Who's in charge in Sacramento? Lobbyists have broken spending records over the past two years. We hear how much they spent and what they got for their money. On our rebroadcast of today's To the Point, President Obama meets the Queen and renews the “special relationship” as protests turn violent in London. Will the G-20 resolve their differences and do whatever it takes to control the global financial crisis?
FROM THIS EPISODE
President Obama and Britain's Prime Minister Brown today renewed “the special relationship.” But will they get the cooperation they want from the rest of the world? We get a preview of the G-20 summit and the likelihood of resolving the global financial crisis.
Mary Dejevsky, The Independent (@marydejevsky)
Wolfgang Munchau, Associate Editor, Financial Times
Brad Setser, Fellow for Geoeconomics, Council on Foreign Relations
Arvind Subramanian, Senior Fellow, Peterson Institute for International Economics
Lobbyists outnumber legislators in Sacramento by 8 to 1. Lobbying is a growth industry. In 1975, interest groups hiring lobbyists numbered 682; now it's 2,365. Since 1990, lobbyist spending has risen from $193 million to $550 million. Another reason that lobbyists get what they want is that they've been there a lot longer.
More From Which Way, L.A.?
Which Way, LA? The Question that Won't Go Away 23 years ago, the fires of the Rodney King riots were burning and the sirens wailing when KCRW first asked, WWLA? We've been through fires, floods, earthquakes and massive social, cultural and economic change. While this is the last program titled WWLA? the question still needs to be asked. We talk with a group of important and thoughtful people about what LA has become and about the challenges to be faced in the future…as we continue.
Then and Now: Is LA Still the Car Capital of the World? Urban planners got some bad news today. Ridership on public transit in Southern California is on the decline, despite the billions being spent in recent years to build light rail and subway lines. Why aren't more drivers leaving their cars at home, as traffic gets more congested than ever? Meantime, there's a shortage of money to repair aging roads, bridges and other parts of the infrastructure. We look at the impact on the state's economy.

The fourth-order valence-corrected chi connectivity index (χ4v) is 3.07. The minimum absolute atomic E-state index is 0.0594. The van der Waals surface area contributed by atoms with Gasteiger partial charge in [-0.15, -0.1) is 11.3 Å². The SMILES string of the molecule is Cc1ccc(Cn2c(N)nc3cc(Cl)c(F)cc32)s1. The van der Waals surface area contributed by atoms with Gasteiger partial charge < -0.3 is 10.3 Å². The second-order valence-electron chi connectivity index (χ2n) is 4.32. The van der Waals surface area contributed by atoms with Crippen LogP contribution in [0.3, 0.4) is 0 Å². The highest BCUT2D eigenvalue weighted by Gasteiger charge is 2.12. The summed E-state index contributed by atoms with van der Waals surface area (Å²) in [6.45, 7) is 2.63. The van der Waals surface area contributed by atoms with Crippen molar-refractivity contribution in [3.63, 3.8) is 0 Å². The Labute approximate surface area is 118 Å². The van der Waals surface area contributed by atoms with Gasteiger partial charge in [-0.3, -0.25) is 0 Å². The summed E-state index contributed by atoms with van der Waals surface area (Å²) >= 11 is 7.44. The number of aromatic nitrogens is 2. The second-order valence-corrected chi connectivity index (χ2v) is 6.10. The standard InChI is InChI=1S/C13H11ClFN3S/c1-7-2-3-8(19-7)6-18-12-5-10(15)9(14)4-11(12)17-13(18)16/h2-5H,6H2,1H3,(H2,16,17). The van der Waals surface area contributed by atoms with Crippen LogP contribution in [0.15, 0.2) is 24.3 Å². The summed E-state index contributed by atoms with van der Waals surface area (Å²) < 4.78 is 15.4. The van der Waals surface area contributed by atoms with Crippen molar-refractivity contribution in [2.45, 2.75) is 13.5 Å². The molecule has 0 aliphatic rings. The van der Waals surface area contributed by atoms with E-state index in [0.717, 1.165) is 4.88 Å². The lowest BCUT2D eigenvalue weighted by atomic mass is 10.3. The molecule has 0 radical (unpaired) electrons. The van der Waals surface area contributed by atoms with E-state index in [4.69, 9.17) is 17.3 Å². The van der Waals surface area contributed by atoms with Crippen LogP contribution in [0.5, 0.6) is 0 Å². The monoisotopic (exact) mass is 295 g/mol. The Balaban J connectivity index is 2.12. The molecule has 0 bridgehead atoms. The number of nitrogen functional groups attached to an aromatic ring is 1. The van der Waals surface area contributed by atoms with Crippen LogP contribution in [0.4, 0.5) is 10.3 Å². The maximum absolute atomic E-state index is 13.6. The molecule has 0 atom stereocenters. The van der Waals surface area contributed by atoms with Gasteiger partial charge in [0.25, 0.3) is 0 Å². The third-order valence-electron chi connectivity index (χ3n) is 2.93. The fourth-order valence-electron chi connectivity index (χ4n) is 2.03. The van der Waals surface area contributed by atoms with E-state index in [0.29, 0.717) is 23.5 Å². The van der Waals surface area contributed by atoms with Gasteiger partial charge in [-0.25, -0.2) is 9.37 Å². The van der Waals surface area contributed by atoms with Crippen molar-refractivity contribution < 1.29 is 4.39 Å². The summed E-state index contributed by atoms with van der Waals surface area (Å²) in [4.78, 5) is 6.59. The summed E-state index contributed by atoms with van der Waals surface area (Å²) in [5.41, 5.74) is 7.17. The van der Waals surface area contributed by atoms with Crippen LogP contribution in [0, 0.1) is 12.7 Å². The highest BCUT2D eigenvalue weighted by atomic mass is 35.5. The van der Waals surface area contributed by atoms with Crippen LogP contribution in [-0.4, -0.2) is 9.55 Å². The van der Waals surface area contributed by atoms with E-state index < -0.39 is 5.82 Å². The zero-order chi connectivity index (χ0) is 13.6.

Does California Have a Double Standard for the Public's Protection? Porter Ranch and Vernon are mirror images of each other. In one, schools have been closed and thousands of residents are being moved away by the polluter—just months after a natural gas leak was discovered. In the other, residents complained for years about health risks to school children from exposure to lead and arsenic from a battery recycling plant— until the federal government finally stepped in.
Is 'Warfare' a Thing of the Past at the LAPD? Video of police misconduct wasn’t as common 25 years ago as it is today. The spectacle of LAPD officers beating Rodney King was a wake-up call, but didn’t persuade a jury in Simi Valley. When the cops received not-guilty verdicts, the city exploded. We hear from veteran officers who say they’ve changed. What about their tactics? Have they gained the trust of marginalized communities and people of color?
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